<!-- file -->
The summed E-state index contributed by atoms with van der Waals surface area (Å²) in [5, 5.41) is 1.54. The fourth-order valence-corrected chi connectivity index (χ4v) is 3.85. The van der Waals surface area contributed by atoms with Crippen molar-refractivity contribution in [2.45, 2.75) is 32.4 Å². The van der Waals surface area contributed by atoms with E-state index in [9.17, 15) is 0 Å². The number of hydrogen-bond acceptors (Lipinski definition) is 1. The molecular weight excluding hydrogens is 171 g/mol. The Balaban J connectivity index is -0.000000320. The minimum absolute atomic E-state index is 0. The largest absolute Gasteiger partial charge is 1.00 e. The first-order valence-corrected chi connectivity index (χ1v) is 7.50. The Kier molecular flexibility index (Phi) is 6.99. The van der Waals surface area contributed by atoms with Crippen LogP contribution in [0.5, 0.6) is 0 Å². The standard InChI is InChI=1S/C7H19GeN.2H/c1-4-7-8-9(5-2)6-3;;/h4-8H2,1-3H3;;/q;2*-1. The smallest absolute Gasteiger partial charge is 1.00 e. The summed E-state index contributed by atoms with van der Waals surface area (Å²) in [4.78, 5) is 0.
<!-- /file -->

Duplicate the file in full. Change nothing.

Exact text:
The summed E-state index contributed by atoms with van der Waals surface area (Å²) in [5, 5.41) is 1.54. The fourth-order valence-corrected chi connectivity index (χ4v) is 3.85. The van der Waals surface area contributed by atoms with Crippen molar-refractivity contribution in [2.45, 2.75) is 32.4 Å². The van der Waals surface area contributed by atoms with E-state index in [9.17, 15) is 0 Å². The number of hydrogen-bond acceptors (Lipinski definition) is 1. The molecular weight excluding hydrogens is 171 g/mol. The Balaban J connectivity index is -0.000000320. The minimum absolute atomic E-state index is 0. The largest absolute Gasteiger partial charge is 1.00 e. The first-order valence-corrected chi connectivity index (χ1v) is 7.50. The Kier molecular flexibility index (Phi) is 6.99. The van der Waals surface area contributed by atoms with Crippen LogP contribution in [0.5, 0.6) is 0 Å². The standard InChI is InChI=1S/C7H19GeN.2H/c1-4-7-8-9(5-2)6-3;;/h4-8H2,1-3H3;;/q;2*-1. The smallest absolute Gasteiger partial charge is 1.00 e. The summed E-state index contributed by atoms with van der Waals surface area (Å²) in [4.78, 5) is 0.